BOSTON — It was there for the taking. A win in Game 1 of the American League Championship Series was boxed and wrapped, ready for the Boston Red Sox to open it.

Didn’t matter that Boston was facing Justin Verlander, or that these Houston Astros are playing better baseball right now.

Boston should have beaten Houston, instead of a losing 7-2 Saturday night – actually, finishing on Sunday morning – at Fenway Park.

When the Red Sox needed a big defensive play, it wasn’t there.

The decisive pitch was never thrown.

Boston is still searching for a clutch hit.

“We’re human. We mess up sometimes,” outfielder and MVP candidate Mookie Betts.

Betts, who batted .188 in the ALDS against the Yankees, got off well with a lead-off single. It looked promising after J.D. Martinez’s one-out walk, but Xander Bogaerts grounded into a double play.

But the inning Betts remembers best is the fifth. Verlander had allowed a single and, with one out, walked three straight batters, giving Boston it’s first run, and keeping bases loaded, the score 2-1.

Betts came up. The Fenway crowd was stirring. Betts swung at the first pitch and grounded to third, resulting in a force-out at home.

“Just looking for a good pitch to hit and I got it,” Betts said. “I just didn’t do anything with it. I didn’t put a good swing on it.

“Fastball middle-middle. You can’t miss that pitch, especially against Verlander in a situation like that. Just one of those things where I didn’t get the job done.”

Betts went 1 for 4, and is now 4 for 20 in the playoffs.

“I definitely need to do my part to help,” Betts said, “and I haven’t been doing it.”

Andrew Benintendi could have done more, although the umpiring may have played a role there. Benintendi followed Betts, with bases loaded and two outs. With two strikes, he did a good job of checking his swing on a wild pitch, allowing the tying run to score. With the count full, Benintendi took an outside pitch that umpire James Hoye called a strike. In an uncharacteristic move, Benintendi slammed his bat down. Manager Alex Cora argued and was ejected.

“I guess Verlander executed his pitch and he called it a strike,” Cora said. “Andrew didn’t agree. I didn’t agree. It’s a big pitch right there. It’s ball four, bases loaded. … Most likely Verlander comes out of the game.”

Verlander stayed and would get the win on an unearned run in the sixth … just another way the Red Sox gave it away.

“We had our chances in the first inning and there (in the fifth) with bases loaded and one out, we didn’t cash in,” Cora said. “We didn’t make some plays defensively.

“We got (into) the ninth inning, with the game 3-2 and we’re three outs away … see if we can rally, and we didn’t finish the game.”

Had Boston made its plays, it would have had the lead in the ninth. Instead of sending out Brandon Workman – who got hammered for four runs on two homers – the Red Sox would have had Craig Kimbrel going for the save.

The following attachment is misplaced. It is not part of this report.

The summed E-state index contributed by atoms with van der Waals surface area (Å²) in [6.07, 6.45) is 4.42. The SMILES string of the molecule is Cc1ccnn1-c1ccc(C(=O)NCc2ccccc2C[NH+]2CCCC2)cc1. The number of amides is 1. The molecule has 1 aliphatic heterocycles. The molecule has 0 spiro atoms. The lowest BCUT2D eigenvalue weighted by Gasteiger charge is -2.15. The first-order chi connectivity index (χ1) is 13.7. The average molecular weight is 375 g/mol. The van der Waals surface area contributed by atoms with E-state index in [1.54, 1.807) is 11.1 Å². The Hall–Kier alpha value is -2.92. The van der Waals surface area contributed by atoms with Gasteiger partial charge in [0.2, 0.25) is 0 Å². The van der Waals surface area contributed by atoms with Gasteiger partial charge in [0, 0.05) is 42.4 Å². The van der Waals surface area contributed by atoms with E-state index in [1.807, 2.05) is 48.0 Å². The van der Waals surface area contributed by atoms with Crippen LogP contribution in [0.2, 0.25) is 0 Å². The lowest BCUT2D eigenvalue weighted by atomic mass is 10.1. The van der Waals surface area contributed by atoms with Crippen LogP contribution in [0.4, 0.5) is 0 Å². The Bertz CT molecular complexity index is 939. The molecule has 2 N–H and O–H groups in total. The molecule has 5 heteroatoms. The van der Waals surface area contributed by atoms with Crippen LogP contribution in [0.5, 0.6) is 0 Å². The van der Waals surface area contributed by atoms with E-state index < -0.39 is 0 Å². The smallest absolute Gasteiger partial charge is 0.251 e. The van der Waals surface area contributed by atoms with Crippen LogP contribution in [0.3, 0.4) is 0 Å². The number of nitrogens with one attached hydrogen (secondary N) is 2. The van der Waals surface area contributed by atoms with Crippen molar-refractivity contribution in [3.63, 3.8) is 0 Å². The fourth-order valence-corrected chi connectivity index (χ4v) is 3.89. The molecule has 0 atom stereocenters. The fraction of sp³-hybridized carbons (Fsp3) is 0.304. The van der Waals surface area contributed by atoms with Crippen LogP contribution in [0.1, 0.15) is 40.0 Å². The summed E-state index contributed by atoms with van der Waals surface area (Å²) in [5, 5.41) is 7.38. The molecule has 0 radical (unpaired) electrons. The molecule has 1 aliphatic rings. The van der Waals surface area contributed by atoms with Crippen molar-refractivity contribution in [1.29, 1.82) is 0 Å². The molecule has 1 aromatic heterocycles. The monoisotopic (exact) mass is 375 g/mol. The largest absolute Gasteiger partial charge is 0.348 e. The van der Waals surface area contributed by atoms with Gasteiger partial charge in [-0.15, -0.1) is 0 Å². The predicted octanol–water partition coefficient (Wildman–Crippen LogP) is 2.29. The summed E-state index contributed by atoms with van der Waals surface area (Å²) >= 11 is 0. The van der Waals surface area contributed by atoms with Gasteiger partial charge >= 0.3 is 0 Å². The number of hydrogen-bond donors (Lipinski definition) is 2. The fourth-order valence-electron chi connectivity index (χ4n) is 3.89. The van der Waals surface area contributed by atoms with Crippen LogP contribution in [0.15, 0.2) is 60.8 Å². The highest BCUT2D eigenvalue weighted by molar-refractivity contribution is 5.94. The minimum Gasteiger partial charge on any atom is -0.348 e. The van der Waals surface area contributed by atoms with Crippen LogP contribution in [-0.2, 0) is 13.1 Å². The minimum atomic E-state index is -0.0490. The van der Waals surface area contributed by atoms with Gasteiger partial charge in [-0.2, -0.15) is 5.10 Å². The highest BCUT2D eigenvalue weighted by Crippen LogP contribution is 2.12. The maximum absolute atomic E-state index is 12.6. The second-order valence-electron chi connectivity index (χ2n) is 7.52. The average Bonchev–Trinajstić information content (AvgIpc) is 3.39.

Boston’s troubles began with starter Chris Sale, could not command his fastball or slider early.

Still, Sale battled. He pitched a scoreless first and needed only six pitches to record two outs in the second inning.

Carlos Correa came to bat and fouled the first pitch. With the count 2-2, he fouled another, before walking.

“That at-bat that Correa had was just as significant as any of them,” Astros manager A.J. Hinch said.

Sale followed that walk with a hit-batter (on a full count) and another walk to load the bases.

“Two quick outs and then load the bases. Not what you’re looking for,” Sale said, emphasizing the obvious.

“I went out there and lost it a little bit. Was battling myself.”

Still, Sale got ahead of George Springer 0-2, before the count went full. Springer ripped a grounder to the left of third baseman Eduardo Nunez. The ball went under his glove for a two-run single to left.

“That was a rocket,” Cora said. “(Nunez) tried to knock it down. He didn’t.”

One wonders if Rafael Devers would have done it. Devers has a penchant for making sensational plays. It is the routine balls the Devers has made too many errors on, which is why Nunez was starting ahead of him.

But Nunez flubbed a routine play in the sixth. With Alex Bregman on first base, Yuli Gurriel hit a grounder to Nunez. Thinking double play, Nunez gloved the ball, hurried and dropped it. Instead of two outs and no one on base, it’s no outs with two runners on. Bregman would score on Correa’s two-out RBI single.

“At this stage, you don’t turn double plays, you don’t make the routine play, teams are going to make you pay,” Cora said.

Boston paid the price for its mistakes. Now they face Sunday trying to even the series.

“It’s a matter of getting over it, turning the page and getting ready for (Sunday),” Betts said.

“We’ve turned the page all year. No sense in stopping now.”


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